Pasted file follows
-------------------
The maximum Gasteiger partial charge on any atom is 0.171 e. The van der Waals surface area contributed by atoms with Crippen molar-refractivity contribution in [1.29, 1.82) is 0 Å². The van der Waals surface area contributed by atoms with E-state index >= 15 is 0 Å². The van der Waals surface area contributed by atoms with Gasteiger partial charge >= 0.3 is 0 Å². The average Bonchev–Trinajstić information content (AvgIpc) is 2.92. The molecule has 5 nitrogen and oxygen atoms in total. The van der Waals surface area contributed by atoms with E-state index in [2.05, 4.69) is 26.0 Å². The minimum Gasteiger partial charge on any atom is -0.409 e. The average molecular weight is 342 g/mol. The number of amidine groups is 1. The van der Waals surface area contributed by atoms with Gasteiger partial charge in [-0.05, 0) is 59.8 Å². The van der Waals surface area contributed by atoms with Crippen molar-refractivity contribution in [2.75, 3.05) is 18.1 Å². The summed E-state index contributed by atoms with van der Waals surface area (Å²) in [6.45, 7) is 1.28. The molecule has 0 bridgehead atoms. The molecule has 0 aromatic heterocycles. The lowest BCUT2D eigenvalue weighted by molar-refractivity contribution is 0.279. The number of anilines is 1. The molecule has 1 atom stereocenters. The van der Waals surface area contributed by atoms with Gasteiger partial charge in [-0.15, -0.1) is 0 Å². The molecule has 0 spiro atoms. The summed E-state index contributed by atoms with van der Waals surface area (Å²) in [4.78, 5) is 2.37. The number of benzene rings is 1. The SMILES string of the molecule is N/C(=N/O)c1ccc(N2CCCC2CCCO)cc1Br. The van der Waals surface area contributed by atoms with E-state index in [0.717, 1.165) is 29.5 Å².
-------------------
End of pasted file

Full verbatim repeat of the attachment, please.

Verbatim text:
The maximum Gasteiger partial charge on any atom is 0.171 e. The van der Waals surface area contributed by atoms with Crippen molar-refractivity contribution in [1.29, 1.82) is 0 Å². The van der Waals surface area contributed by atoms with E-state index >= 15 is 0 Å². The van der Waals surface area contributed by atoms with Gasteiger partial charge >= 0.3 is 0 Å². The average Bonchev–Trinajstić information content (AvgIpc) is 2.92. The molecule has 5 nitrogen and oxygen atoms in total. The van der Waals surface area contributed by atoms with E-state index in [2.05, 4.69) is 26.0 Å². The minimum Gasteiger partial charge on any atom is -0.409 e. The average molecular weight is 342 g/mol. The number of amidine groups is 1. The van der Waals surface area contributed by atoms with Gasteiger partial charge in [-0.05, 0) is 59.8 Å². The van der Waals surface area contributed by atoms with Crippen molar-refractivity contribution in [2.75, 3.05) is 18.1 Å². The summed E-state index contributed by atoms with van der Waals surface area (Å²) in [6.45, 7) is 1.28. The molecule has 0 bridgehead atoms. The molecule has 0 aromatic heterocycles. The lowest BCUT2D eigenvalue weighted by molar-refractivity contribution is 0.279. The number of anilines is 1. The molecule has 1 atom stereocenters. The van der Waals surface area contributed by atoms with Gasteiger partial charge in [-0.15, -0.1) is 0 Å². The molecule has 0 spiro atoms. The summed E-state index contributed by atoms with van der Waals surface area (Å²) in [4.78, 5) is 2.37. The number of benzene rings is 1. The SMILES string of the molecule is N/C(=N/O)c1ccc(N2CCCC2CCCO)cc1Br. The van der Waals surface area contributed by atoms with E-state index in [0.717, 1.165) is 29.5 Å².